The Indian government announced on Saturday that it would spend nearly $40 billion for the farm sector and billions more for the federal water scheme with the aim of getting wider economic growth back up after facing its lowest in a decade
The Indian Finance Minister Nirmala Sitharaman while presenting the 2020/21 budget for the financial year beginning from April 1, in the parliament, stated that the fiscal deficit for the ongoing year will broaden to 3.8 percent of the gross domestic product more than 3.3 percent which was targetted for the current year.
Fiscal deficit for the coming financial year set at 3.5 %
For fiscal 2020/21 Sitharaman set the fiscal deficit at 3.5 percent as it boosts state funding to shore up a sagging economy that has put pressure on Prime Minister Narendra Modi, who is already facing a public backlash over a new citizenship law seen as socially divisive.' To help generate revenue, she also announced the government will reduce stakes in the country's largest insurer Life Insurance Corporation as part of its divestment program.
India is grappling with its worst economic slowdown in a decade. The government estimates economic growth this year, which ends on March 31, will slip to 5 percent, the weakest pace since the global financial crisis of 2008-09. Sitharaman said 2.83 trillion Indian rupees ($39.82 billion) will be allocated for agriculture and allied activities including helping farmers set up solar power generation units as well as establish national cold storage to transport perishables.
Water stress-related issues a major concern: Sitharaman
"Farm markets need to be liberalized, farming needs to be made more competitive," she said. She also said the government will spend $50.65 billion on a federal water scheme to address the challenges facing one of the world's most water-stressed nations. Agriculture accounts for 15 percent of India's gross domestic and a source of livelihood for more than half of the country's 1.3 billion population.
Sitharaman said "water stress-related issues are now a serious concern across the country," and that the government is proposing comprehensive measures for 100 such water-stressed districts. In its annual economic report, released on Friday, the government predicted that growth would rebound to 6.0% to 6.5% in the fiscal year beginning April 1, but warned that it may have to exceed its deficit target to revive growth.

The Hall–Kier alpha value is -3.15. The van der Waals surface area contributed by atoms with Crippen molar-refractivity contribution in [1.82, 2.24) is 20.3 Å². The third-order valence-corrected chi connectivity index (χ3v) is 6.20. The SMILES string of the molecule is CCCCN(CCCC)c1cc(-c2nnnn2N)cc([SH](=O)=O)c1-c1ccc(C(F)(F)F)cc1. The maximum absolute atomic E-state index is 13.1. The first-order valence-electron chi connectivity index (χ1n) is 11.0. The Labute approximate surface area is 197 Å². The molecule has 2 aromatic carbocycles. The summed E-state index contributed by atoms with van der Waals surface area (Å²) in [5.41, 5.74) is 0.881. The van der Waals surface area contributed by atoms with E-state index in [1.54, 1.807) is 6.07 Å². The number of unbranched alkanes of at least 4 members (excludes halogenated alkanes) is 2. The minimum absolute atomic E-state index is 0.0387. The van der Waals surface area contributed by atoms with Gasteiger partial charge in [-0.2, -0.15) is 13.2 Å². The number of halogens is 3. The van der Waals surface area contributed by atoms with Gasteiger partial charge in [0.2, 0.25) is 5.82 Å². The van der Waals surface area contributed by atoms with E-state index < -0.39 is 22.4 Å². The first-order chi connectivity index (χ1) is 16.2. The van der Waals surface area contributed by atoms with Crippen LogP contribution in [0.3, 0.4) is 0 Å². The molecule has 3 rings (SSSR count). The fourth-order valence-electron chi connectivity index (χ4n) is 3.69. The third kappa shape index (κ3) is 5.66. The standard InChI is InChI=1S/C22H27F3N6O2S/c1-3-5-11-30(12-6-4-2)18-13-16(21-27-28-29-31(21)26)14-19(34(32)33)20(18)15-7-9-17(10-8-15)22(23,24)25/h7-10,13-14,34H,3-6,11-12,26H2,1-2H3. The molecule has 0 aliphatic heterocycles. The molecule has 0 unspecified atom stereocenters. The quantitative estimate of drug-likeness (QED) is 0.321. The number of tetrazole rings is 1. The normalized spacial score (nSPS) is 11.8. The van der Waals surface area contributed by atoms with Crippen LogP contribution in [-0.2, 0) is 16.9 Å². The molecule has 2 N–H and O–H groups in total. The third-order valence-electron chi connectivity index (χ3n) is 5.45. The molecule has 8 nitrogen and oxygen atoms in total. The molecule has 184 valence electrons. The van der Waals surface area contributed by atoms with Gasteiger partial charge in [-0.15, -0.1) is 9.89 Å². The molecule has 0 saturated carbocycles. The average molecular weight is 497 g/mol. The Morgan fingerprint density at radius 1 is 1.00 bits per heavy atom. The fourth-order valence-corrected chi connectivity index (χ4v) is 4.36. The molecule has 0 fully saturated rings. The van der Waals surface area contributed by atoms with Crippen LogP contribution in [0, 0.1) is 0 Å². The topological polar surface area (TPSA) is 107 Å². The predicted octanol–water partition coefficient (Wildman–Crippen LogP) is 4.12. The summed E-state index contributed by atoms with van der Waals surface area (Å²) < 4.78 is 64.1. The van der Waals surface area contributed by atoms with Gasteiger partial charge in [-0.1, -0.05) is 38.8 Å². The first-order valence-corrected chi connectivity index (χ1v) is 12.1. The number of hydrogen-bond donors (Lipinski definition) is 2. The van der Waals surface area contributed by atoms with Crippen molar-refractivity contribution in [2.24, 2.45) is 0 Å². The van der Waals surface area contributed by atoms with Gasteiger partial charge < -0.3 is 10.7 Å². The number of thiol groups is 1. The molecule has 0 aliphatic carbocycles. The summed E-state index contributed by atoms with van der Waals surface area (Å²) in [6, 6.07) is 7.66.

"People have reposed faith in our economic policy," said Sitharaman to the thumping of desks in parliament. "This is a budget to boost their income and enhance their purchasing power." Sitharaman also set aside 690 billion rupees for the health sector, up marginally from last year's allocation as the government seeks to implement an ambitious scheme to provide health insurance for millions of people.
Coronavirus can hamper Indian economy
Some economists said global trade tensions and the outbreak of coronavirus in China, which has killed more than 250 people so far, pose a new risk to economic recovery by hitting cross-border commerce and supply chains. "The economic recovery is likely to be slow and shallow despite the recent measures to boost investments," said Anagha Deodhar, an economist at ICICI Securities.
Indian shares got off to a choppy start in a special trading session on Saturday ahead of the budget. In early trade, shares slipped in reaction to an overnight shakeout in global markets on growing concerns about the economic impact of the coronavirus outbreak in China.